2. The lay people: I wanted to spread knowledge and understanding of Jewish mourning traditions among those (like myself) who hardly knew anything about them.

* * *

I wanted to give kaddish a chance out of love and respect. ‘The skeptic’s kaddish’ blog series made this possible. The Jewish wisdom of ages comes down to us through our texts and traditions, but no small fraction of it is alienating to modern minds. My public exploration and exposition of ancient and contemporary texts, recorded here, is a reflection of the tension between one modern Jew’s love for his people’s noble heritage and his respect for his own faculty of reason.

The famous Jewish theologian Franz Rosenzweig (1886 – 1929) addressed this issue of Jewish study in a modern reality. In the book ‘On Jewish Learning’ Rosenzweig asserts that we moderns must, of necessity, turn to a new paradigm of Jewish learning (p. 98-99):

A new ‘learning’ is about to be born – rather, it has been born.

It is a learning in reverse order. A learning that no longer starts from the Torah and leads into life, but the other way around: from life, from a world that knows nothing of the Law, or pretends to know nothing, back to the Torah. That is the sign of the time.

It is a sign of the time because it is the mark of the men of the time. There is no one today who is not alienated, or who does not contain within himself some small fraction of alienation. All of us to whom Judaism, to whom being a Jew, has again become the pivot of our lives – and I know that in saying this I am not speaking for myself alone – we all know that in being Jews we must not give up anything, not renounce anything, but lead everything back to Judaism. From the periphery back to the center; from the outside, in.

This is a new sort of learning. A learning for which – in these days – he is the most apt who brings with him the maximum of what is alien. That is to say, not the man specializing in Jewish matters; or, if he happens to be such a specialist, he will succeed, not in the capacity of a specialist, but only as one who, too, is alienated, as one who is groping his way home.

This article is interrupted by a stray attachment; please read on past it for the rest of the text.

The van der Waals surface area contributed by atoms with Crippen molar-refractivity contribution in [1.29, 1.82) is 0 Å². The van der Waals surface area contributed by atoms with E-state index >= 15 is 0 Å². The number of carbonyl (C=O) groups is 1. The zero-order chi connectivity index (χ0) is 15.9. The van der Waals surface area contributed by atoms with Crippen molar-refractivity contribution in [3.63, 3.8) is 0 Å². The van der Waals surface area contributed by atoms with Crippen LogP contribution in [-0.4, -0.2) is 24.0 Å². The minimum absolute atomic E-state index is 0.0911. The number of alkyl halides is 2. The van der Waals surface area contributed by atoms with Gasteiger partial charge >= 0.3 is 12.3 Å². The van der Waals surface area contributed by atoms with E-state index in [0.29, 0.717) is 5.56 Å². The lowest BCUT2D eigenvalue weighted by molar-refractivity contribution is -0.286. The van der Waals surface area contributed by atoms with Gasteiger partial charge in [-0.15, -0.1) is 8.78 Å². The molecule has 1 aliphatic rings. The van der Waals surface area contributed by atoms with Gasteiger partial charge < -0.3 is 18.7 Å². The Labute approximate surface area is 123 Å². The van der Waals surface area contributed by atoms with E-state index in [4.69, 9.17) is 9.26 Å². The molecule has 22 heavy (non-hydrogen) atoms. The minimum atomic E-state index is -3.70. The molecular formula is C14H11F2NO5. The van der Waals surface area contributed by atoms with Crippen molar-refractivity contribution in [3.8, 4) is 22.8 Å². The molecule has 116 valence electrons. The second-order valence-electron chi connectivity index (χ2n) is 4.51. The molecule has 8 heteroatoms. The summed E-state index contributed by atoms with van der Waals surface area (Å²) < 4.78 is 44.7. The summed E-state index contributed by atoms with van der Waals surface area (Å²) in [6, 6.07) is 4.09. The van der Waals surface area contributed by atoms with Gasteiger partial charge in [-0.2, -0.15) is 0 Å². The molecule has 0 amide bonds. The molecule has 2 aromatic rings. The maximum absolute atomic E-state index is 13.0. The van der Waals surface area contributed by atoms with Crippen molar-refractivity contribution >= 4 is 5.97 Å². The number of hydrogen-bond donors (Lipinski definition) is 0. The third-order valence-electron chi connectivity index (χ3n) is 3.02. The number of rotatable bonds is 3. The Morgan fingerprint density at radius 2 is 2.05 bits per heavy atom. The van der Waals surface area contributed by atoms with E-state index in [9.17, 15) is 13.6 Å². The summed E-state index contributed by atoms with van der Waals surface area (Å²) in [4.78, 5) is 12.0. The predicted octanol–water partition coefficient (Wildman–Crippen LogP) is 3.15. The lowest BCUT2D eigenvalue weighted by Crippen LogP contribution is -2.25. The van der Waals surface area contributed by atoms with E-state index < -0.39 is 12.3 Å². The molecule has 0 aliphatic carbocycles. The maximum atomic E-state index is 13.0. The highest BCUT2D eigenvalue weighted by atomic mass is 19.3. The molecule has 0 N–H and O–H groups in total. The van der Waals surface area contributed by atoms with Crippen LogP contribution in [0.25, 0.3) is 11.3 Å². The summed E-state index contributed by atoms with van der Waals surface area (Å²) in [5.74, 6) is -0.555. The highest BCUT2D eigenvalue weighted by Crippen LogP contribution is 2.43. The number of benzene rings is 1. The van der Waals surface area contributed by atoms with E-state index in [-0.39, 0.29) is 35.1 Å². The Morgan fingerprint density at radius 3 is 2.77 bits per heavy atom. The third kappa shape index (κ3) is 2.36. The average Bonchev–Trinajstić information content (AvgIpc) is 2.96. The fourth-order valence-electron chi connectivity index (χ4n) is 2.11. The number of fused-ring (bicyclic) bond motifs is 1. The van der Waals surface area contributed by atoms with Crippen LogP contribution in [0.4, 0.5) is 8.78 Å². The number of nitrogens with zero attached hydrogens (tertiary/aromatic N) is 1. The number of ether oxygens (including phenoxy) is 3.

It’s a long quote, I know, but how I savor it!

* * *

Franz Rosenzweig died at the young age of 42, as did the great Rabbi Moses Isserles (1530 – 1572), whom I’ve cited throughout my ‘skeptic’s kaddish’ series on the halakhot and minhagim of reciting kaddish as a mourner.

In my ceaseless, frenetic kaddish searching, I came across the 1989 song ‘Kaddish’ by Ofra Haza (1957 – 2000), who became the most internationally successful Israeli songstress of all time. Her voice pierces through a part of my soul that had been hitherto unknown to me, as I listen to her ‘Kaddish’ again and again and again and again and again. Enchanted, I read her biography, and realize… she also died at the age of 42.

42 is a pronic number.

Death and numbers stimulate my imagination.

* * *

I wonder if my father would have enjoyed Ofra’s music, given his severe hearing impairment (blog #19). In May, when I was in America for the unveiling of Papa’s tombstone (blog #44), Mama intentionally played Frank Sinatra songs in her car on our way to the cemetery. My father had been very fond of Sinatra; the Sultan of Swoon would often keep us company in the car because his voice was crisp enough for Papa to decipher and appreciate, despite the perpetual rattling in his one semi-functional ear.

Almost daily I continue to be reminded of Papa at unexpected moments. The hues of the sky and trees shift in the mornings when I squint in the Jerusalem sun, closing one eye and then the other. Each of my eyes perceives a different color spectrum, one bold, the other subdued. Then I remember my father’s partial color blindness and wonder, what colors did Papa see?

Yesterday I made a paper airplane for my daughter for the first time, just like Papa taught me to make. It’s a design with a blunt nose, sturdier than its pointy-nosed cousins. I remember building a virtual fleet of airplanes out of magazine postcards and launching them throughout the house in my excitement. Searching for my squadron units afterwards was a great part of the fun.

* * *

Eleven months of kaddish recitations ended; then twelve months of being considered a mourner according to Jewish tradition; and then came the Hebrew anniversary of Papa’s death, after thirteen months. Now: the end of ‘The skeptic’s kaddish for the atheist’.

But I still go on.

* * *

Fin.

give-grief-words

The skeptic’s kaddish for the atheist, 50

Papa’s first yahrzeit fell out on the Shabbat before last.